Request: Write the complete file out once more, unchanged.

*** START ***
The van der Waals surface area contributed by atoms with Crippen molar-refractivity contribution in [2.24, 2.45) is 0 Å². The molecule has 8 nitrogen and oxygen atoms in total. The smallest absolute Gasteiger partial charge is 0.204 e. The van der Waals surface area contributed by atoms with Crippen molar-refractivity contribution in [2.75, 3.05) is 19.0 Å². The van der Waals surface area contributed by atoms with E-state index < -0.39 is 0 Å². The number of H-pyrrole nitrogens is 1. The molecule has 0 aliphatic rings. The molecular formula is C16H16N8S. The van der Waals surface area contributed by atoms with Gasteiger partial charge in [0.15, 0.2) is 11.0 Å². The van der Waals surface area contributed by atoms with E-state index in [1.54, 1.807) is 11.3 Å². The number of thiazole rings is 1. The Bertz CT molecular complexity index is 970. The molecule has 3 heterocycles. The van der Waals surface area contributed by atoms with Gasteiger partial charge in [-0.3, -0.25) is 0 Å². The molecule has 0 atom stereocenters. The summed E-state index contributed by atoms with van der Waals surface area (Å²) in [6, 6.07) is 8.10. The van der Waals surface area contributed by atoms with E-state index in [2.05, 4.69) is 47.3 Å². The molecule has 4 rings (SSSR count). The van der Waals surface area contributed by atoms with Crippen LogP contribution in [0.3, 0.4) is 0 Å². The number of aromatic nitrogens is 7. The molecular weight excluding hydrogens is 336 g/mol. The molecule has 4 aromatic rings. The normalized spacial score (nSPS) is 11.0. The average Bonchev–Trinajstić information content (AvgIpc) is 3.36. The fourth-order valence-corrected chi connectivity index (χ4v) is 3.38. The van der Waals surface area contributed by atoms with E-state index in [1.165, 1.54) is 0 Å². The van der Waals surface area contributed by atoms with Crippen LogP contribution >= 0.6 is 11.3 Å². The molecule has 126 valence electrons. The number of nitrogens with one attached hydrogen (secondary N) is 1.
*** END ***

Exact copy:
The van der Waals surface area contributed by atoms with Crippen molar-refractivity contribution in [2.24, 2.45) is 0 Å². The molecule has 8 nitrogen and oxygen atoms in total. The smallest absolute Gasteiger partial charge is 0.204 e. The van der Waals surface area contributed by atoms with Crippen molar-refractivity contribution in [2.75, 3.05) is 19.0 Å². The van der Waals surface area contributed by atoms with E-state index < -0.39 is 0 Å². The number of H-pyrrole nitrogens is 1. The molecule has 0 aliphatic rings. The molecular formula is C16H16N8S. The van der Waals surface area contributed by atoms with Gasteiger partial charge in [0.15, 0.2) is 11.0 Å². The van der Waals surface area contributed by atoms with E-state index in [1.54, 1.807) is 11.3 Å². The number of thiazole rings is 1. The Bertz CT molecular complexity index is 970. The molecule has 3 heterocycles. The van der Waals surface area contributed by atoms with Gasteiger partial charge in [-0.3, -0.25) is 0 Å². The molecule has 0 atom stereocenters. The summed E-state index contributed by atoms with van der Waals surface area (Å²) in [6, 6.07) is 8.10. The van der Waals surface area contributed by atoms with E-state index in [2.05, 4.69) is 47.3 Å². The molecule has 4 rings (SSSR count). The van der Waals surface area contributed by atoms with Crippen LogP contribution in [0.3, 0.4) is 0 Å². The number of aromatic nitrogens is 7. The molecular weight excluding hydrogens is 336 g/mol. The molecule has 4 aromatic rings. The normalized spacial score (nSPS) is 11.0. The average Bonchev–Trinajstić information content (AvgIpc) is 3.36. The fourth-order valence-corrected chi connectivity index (χ4v) is 3.38. The van der Waals surface area contributed by atoms with E-state index in [1.165, 1.54) is 0 Å². The van der Waals surface area contributed by atoms with Crippen LogP contribution >= 0.6 is 11.3 Å². The molecule has 126 valence electrons. The number of nitrogens with one attached hydrogen (secondary N) is 1.